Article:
Designing for Input: An Interview with Jason Grigsby
Jason Grigsby (AKA @grigs) has been obsessed with mobile web design since way before it was cool—or even practical. (Remember WAP? If you don’t, be thankful.) He’s the co-author, with Lyza Danger Gardener, of Head First Mobile Web (O’Reilly, 2012), and the co-founder of the design studio Cloud Four, where he has worked on high-profile projects including the Obama iPhone app. We caught up with the busy designer, coder, blogger, and speaker for a relaxed, yet fascinating, discussion of all things web and mobile, including Jason’s current obsession—our wonderful world of multi-device inputs.
How did you get started working on the web?
Working on the web seems simultaneously like the most natural and most unlikely outcome from my youth. My parents were kind enough to buy a Commodore 64 when I was in the fourth grade. I added a modem in the fifth grade.
One of my favorite programs was GeoPublish, which I used to create newsletters and posters. Later, I was editor of our high school yearbook and went on to study journalism in college.
So the web seems natural in many ways. It combines my love of computers with publishing and expands the online world that my 300 baud modem introduced me to.
It also seems unlikely because I spent so many years hiding my interest in computers. It was utterly uncool to be a nerd back then. The last thing I needed was more harassment. I never imagined being able to make a living doing what I love.
My first introduction to the web was during college. I saw Mosaic and was unimpressed at its slow speed and graphics. “Why would anyone use this instead of gopher or a BBS?”
The next year, I was using Netscape and built my first website. The rest is history.
Tell us a bit about Cloud Four, including how you got the distinctive name.
The four founders of Cloud Four—Lyza Gardner, Aileen Jeffries, John Keith, and I—had worked together for over seven years. We became interested in working on mobile. The iPhone had just come out and at the time there were 3.3 billion phones for 6.6 billion people on the planet.
We realized that the company that where we were currently working wouldn’t give us many opportunities to work on mobile. The clients were non-profit, standards-setting organizations. So we decided to forge ahead on our own.
Our name came from the fact that we wanted something that reflected our values and our location. We value transparency and clouds can be ethereal. As Portlanders, we see our fair share of clouds. There were four of us. The domain was available, and we liked the shape of the words when we typeset them.
Only later did we realize that everyone would hear ‘Cloud Four’ and assume we work on cloud computing. The name has become a great way to screen sales people who don’t take the time to understand what we do.
What are some tools, tricks, and/or techniques you can’t work without?
Wow. I don’t know how to answer this one. There are so many things I rely on daily from the web inspector to Rdio (sniff).
We host an open device testing lab for Portland so I’m spoiled in that regard. We get to experiment with a bunch of different devices. We’ve built up tools using Node, Gulp, and Browsersync that allow us to quickly see changes on multiple devices.
One unusual tool that I love is Charles Proxy. I use it to see what websites and native apps are doing behind the scenes.
What would you say is the most overlooked aspect of web design?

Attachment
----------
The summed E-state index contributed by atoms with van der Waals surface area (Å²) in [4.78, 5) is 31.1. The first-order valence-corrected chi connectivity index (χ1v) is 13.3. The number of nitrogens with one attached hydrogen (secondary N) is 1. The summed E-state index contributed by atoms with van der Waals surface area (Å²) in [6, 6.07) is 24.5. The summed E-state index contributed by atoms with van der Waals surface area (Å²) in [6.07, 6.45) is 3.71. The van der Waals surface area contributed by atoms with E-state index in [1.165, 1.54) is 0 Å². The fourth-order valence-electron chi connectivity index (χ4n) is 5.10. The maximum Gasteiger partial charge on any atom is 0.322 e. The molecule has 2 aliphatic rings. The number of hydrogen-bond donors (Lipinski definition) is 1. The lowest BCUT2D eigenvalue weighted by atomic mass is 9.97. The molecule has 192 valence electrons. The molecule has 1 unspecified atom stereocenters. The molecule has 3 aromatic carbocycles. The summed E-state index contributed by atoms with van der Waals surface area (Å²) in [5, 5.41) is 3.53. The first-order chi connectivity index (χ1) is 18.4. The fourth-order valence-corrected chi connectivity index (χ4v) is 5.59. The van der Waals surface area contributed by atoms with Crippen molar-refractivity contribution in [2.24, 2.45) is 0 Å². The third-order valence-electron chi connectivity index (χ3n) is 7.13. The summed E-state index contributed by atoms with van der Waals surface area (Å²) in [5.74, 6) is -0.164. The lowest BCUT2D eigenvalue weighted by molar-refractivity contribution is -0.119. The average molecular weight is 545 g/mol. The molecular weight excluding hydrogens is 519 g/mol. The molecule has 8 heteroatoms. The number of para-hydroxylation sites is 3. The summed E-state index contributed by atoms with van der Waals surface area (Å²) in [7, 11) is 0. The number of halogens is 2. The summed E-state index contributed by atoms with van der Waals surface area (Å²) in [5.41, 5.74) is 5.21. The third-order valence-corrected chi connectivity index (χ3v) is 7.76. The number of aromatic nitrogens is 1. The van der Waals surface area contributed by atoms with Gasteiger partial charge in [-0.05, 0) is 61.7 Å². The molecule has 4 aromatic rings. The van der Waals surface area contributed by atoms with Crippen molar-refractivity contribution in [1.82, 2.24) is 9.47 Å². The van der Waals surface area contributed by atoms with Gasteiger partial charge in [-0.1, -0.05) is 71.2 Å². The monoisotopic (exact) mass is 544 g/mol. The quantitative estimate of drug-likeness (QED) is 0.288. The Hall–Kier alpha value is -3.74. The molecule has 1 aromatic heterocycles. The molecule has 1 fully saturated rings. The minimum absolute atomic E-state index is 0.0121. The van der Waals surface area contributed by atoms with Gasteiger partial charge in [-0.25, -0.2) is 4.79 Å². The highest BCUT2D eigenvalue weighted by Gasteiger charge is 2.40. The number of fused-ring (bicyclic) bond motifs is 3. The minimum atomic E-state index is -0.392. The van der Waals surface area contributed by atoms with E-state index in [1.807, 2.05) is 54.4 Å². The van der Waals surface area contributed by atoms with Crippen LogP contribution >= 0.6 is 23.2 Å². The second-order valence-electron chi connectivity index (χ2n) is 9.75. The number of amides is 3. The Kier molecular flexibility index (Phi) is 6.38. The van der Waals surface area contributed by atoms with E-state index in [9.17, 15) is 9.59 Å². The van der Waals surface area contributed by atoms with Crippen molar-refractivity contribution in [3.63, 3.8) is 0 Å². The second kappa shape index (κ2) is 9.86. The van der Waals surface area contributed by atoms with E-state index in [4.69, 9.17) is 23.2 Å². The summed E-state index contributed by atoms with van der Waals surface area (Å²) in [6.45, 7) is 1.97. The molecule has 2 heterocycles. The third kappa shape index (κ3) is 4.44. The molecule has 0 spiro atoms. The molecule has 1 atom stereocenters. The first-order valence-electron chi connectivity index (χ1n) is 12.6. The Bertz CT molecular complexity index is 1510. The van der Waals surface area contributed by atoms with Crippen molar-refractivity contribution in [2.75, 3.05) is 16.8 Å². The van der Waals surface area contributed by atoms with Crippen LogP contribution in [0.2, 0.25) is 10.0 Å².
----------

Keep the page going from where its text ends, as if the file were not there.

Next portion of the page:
Accessibility. It is overlooked far too often. We do a disservice to our fellow humans when we ignore accessibility.
Plus, accessibility is often the foundation for supporting new, exciting types of input and devices.
You’re bringing a brand-new talk to AEA, “Adapting to Input.” What’s it all about, and what will people take away from it?
It’s all about designing for the ever-changing, messy world of input, and I’m terribly excited about it.
We’ve come to recognize that we’re designing for a continuum of screen resolutions. Responsive web design has helped us develop the techniques and skills we need to design for that continuum.
But screen resolution isn’t the only continuum we face. Input is also a continuum across all form factors. We have phones that have physical keyboards and cursors. And we have desktop computers that have touch screens. Not to mention all of the devices that challenge classification—is that a tablet or a laptop?
And input is changing rapidly, with new forms showing up on a regular basis. Voice, gestures, camera, and even eye tracking are all shipping in devices today.
For the last three years I’ve been researching how to deal with all of these different types of input. I’m looking forward to sharing what I’ve learned, along with some design principles that I think make navigating this new terrain more manageable.
What has you most excited these days?
It may seem like a self-serving answer, but I’m most interested in input at the moment. Last week I bought four new devices—each with different types of input—for testing and research for my AEA talk. One of the devices is the Nokia 950, which is a phone that can connect to a dock and act as a full-blown desktop computer. It is truly mind-boggling.
I’m looking forward to some downtime around the holidays, when I can dig into these new devices and see how their various forms of input operate. There’s nothing I love more than diving into a new problem space and figuring out how things work. Input is my current obsession!
Jason will bring “Adapting to Input” to An Event Apart Nashville and An Event Apart Seattle in 2016. Don’t miss it! For more insight into what AEA is all about, enjoy the numerous free presentation videos on our site. And for your free guide to all things web, design, and developer-y, subscribe to The AEA Digest.